StudySoup has more than 1 million course-specific study resources to help students study smarter. If you’re having trouble finding what you’re looking for, our customer support team can help you find what you need! Feel free to contact them here:

Recurring Subscriptions: If you have canceled your recurring subscription on the day of renewal and have not downloaded any documents, you may request a refund by submitting an email to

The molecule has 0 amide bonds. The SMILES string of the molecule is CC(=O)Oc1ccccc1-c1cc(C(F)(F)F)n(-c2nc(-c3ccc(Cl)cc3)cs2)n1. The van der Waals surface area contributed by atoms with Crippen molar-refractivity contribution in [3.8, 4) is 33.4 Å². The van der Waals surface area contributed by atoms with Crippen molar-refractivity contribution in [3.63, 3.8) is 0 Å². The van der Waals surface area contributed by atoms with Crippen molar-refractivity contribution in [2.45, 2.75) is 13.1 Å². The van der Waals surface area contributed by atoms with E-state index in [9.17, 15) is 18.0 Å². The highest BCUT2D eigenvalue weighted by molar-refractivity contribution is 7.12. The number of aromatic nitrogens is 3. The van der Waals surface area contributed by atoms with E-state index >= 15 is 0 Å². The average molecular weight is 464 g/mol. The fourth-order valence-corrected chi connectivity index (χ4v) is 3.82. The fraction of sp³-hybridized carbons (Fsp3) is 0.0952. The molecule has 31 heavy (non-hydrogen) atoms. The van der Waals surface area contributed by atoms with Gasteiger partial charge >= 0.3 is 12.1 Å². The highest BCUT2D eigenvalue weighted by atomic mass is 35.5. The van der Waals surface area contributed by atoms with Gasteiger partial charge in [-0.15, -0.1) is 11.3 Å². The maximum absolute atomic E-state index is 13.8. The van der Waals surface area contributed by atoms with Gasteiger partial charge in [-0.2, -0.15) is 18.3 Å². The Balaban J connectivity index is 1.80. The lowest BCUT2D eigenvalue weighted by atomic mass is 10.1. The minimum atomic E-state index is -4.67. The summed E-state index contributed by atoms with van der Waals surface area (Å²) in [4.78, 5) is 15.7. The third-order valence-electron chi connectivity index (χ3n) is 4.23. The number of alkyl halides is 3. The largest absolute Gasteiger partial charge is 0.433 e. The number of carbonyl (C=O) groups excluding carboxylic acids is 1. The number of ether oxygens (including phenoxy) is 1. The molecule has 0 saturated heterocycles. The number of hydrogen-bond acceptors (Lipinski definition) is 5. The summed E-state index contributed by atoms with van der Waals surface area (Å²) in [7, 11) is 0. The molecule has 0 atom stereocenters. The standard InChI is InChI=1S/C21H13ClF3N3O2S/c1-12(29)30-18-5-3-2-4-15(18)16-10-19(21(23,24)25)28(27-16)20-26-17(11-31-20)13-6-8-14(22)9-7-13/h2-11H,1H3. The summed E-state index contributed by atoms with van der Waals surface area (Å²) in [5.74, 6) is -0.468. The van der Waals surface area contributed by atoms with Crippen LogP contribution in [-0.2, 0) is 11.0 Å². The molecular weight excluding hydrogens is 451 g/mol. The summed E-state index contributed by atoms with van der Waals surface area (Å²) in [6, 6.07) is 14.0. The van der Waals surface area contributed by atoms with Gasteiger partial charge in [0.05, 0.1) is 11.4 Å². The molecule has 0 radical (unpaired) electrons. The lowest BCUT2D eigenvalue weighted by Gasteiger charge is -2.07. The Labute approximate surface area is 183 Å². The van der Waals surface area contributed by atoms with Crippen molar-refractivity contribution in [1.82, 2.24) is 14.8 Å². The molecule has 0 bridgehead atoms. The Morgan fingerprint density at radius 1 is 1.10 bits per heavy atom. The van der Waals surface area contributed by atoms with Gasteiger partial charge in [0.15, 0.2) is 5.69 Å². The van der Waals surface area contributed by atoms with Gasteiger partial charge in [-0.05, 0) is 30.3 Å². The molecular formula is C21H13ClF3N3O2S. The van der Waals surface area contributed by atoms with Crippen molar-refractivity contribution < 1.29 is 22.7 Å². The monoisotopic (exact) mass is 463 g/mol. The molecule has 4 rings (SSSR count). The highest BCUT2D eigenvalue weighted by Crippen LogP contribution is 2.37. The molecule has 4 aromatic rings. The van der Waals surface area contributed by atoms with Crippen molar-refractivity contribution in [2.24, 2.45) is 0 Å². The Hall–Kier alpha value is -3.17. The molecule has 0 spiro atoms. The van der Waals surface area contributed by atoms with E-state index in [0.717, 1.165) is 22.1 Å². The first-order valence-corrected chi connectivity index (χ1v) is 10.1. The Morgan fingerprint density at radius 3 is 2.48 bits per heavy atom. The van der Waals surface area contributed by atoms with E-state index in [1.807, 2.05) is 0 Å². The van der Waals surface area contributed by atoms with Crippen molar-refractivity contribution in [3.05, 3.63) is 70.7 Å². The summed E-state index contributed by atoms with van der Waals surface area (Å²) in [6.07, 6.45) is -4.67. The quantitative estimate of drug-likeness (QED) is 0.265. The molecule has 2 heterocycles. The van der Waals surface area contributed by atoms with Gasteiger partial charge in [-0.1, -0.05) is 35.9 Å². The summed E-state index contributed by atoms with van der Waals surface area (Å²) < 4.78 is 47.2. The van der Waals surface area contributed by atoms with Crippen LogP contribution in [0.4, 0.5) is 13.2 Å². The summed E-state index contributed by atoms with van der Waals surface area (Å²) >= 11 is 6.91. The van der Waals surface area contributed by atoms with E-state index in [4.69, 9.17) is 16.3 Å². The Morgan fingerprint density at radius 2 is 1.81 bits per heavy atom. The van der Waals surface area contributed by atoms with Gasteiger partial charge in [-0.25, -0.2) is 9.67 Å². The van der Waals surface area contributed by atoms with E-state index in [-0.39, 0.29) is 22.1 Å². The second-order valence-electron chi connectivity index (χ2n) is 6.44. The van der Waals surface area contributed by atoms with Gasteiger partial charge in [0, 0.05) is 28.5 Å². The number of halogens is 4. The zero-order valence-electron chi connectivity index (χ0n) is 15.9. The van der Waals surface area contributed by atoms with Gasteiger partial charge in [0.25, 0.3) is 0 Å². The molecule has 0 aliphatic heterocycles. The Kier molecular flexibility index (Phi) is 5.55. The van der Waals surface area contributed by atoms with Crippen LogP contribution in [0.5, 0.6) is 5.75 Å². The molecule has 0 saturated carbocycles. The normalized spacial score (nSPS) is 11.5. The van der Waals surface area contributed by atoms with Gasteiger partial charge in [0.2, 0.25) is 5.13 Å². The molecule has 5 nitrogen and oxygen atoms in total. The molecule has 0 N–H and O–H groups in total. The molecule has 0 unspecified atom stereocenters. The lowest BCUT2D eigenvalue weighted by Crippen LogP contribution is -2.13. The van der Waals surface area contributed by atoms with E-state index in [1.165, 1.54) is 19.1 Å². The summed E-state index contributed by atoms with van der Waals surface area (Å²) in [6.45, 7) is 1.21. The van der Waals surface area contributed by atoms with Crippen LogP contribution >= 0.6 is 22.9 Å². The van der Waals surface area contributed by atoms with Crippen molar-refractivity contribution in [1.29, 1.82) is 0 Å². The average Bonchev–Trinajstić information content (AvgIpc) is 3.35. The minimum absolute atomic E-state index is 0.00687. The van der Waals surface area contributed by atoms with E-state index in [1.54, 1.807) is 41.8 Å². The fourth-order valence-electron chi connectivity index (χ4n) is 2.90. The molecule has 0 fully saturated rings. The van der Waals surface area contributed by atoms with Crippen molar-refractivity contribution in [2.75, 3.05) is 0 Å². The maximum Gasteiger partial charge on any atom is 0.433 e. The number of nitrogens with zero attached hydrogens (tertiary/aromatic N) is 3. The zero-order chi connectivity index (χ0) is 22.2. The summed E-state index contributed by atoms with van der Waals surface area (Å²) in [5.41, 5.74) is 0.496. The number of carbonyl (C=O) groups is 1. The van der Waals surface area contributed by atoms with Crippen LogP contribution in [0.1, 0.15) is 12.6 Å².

Satisfaction Guarantee: If you’re not satisfied with your subscription, you can contact us for further help. Contact must be made within 3 business days of your subscription purchase and your refund request will be subject for review.

Please Note: Refunds can never be provided more than 30 days after the initial purchase date regardless of your activity on the site.